Global beverage and food giant PepsiCo (NYSE:PEP) reported anemic sales and profit growth during its first quarter, but the next couple of years should see accelerated growth trends. This coupled with a more reasonable valuation than an archrival makes Pepsi a more appealing investment.
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First Quarter Recap
Total net revenues advanced 4% to $12.4 billion. Pepsi divides its results into three primary geographic regions. The Americas, which is divided into the food and beverage product segments, reported growth of 5% and a fall of 2%, respectively. Quaker Foods North America was the laggard with negative growth of 3% and the beverage operations, which are closely aligned with Yum Brands' (NYSE:YUM) domestic restaurants, also logged negative growth of 2%. Latin American food growth was strongest at 11%, while Frito Lay North America also performed admirably and reported top line growth of 4%. Europe reported surprisingly robust growth of 13% while Asia was also strong, up 12%.
Higher commodity costs and sluggish sales growth resulted in a divisional operating profit fall of 1% to $1.9 billion, though the profit level was still quite healthy at 15.3%. Reported earnings growth was flat at 71 cents per diluted share. However, Pepsi estimated its core, or operating profit growth was negative at 6%.
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Outlook and Valuation
Analysts project very modest full year sales growth of 2.4% and total sales of $67.5 billion. The current earnings projection currently stands at $4.11 per share. Growth for 2013 is expected to improve to sales growth of 4.5% (total sales of nearly $71 billion) and profit growth of 8.3% to $4.44 per share. This represents a forward P/E of 16.1 and 14.9, respectively, base off the current share price of $66 per share.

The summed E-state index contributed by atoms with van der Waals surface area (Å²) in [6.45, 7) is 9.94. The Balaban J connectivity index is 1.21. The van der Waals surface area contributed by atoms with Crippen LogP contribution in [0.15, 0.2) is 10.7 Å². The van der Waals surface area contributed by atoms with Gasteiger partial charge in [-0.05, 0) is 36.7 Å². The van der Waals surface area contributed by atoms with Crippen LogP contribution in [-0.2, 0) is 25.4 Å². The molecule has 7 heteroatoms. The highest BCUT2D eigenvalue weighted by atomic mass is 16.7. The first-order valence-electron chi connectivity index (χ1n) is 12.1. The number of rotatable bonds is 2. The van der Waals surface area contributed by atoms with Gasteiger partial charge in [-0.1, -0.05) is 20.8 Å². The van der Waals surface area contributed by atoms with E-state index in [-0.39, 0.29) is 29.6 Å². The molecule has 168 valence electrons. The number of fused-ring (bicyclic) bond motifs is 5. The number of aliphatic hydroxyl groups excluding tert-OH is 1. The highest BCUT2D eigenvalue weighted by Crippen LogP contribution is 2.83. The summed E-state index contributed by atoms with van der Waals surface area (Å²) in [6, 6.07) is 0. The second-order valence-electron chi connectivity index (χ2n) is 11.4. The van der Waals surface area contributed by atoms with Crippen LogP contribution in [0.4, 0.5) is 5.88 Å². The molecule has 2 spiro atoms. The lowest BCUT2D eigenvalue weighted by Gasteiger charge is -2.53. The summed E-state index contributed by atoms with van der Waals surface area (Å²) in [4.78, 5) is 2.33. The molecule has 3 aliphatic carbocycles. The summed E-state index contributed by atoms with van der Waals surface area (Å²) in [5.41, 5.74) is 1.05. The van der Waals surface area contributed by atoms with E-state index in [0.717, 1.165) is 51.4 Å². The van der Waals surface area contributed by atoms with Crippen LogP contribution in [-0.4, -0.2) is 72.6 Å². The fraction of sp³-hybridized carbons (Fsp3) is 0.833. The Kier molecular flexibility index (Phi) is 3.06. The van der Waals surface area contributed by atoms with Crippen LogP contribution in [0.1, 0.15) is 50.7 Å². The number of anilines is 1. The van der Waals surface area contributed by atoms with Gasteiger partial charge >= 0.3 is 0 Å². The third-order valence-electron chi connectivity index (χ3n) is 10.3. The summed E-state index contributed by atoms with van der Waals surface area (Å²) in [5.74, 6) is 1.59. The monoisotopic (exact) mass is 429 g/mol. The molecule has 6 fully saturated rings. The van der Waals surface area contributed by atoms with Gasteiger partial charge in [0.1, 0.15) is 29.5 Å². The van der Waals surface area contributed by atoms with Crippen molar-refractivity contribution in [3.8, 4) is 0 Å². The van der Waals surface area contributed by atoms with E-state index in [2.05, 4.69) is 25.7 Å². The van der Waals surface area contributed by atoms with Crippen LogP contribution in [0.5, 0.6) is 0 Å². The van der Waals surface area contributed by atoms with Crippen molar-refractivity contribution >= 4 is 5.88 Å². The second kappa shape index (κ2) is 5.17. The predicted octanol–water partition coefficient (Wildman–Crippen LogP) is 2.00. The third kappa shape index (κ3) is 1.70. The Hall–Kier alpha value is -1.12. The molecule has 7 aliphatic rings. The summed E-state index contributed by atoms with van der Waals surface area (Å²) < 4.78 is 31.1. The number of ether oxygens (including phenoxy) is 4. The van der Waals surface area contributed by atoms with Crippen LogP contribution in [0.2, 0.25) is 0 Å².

The Bottom Line
Over the next couple of years, Pepsi and archrival Coca Cola (NYSE:KO), which is currently thought to be interested in acquiring fast-growing rival Monster Beverage (Nasdaq:MNST), should grow at about the same rate. However, Coca Cola has been posting much higher growth levels in recent years and investors have awarded it with a higher forward earnings multiple of 17.11, based off 2013 full year projections.
Pepsi currently sports a higher dividend yield of 3.1%, versus Coke's 2.7%. Dr. Pepper Snapple (NYSE:DPS) is the highest at 3.4%, but will be slower growing because it serves primarily the U.S. market. Coke and Pepsi offer a decent combination of modest growth with downside protection given underlying demand is generally stable. But Pepsi looks the better investment given its lower earnings multiple.
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At the time of writing, Ryan C. Fuhrmann did not own shares in any of the companies mentioned in this article.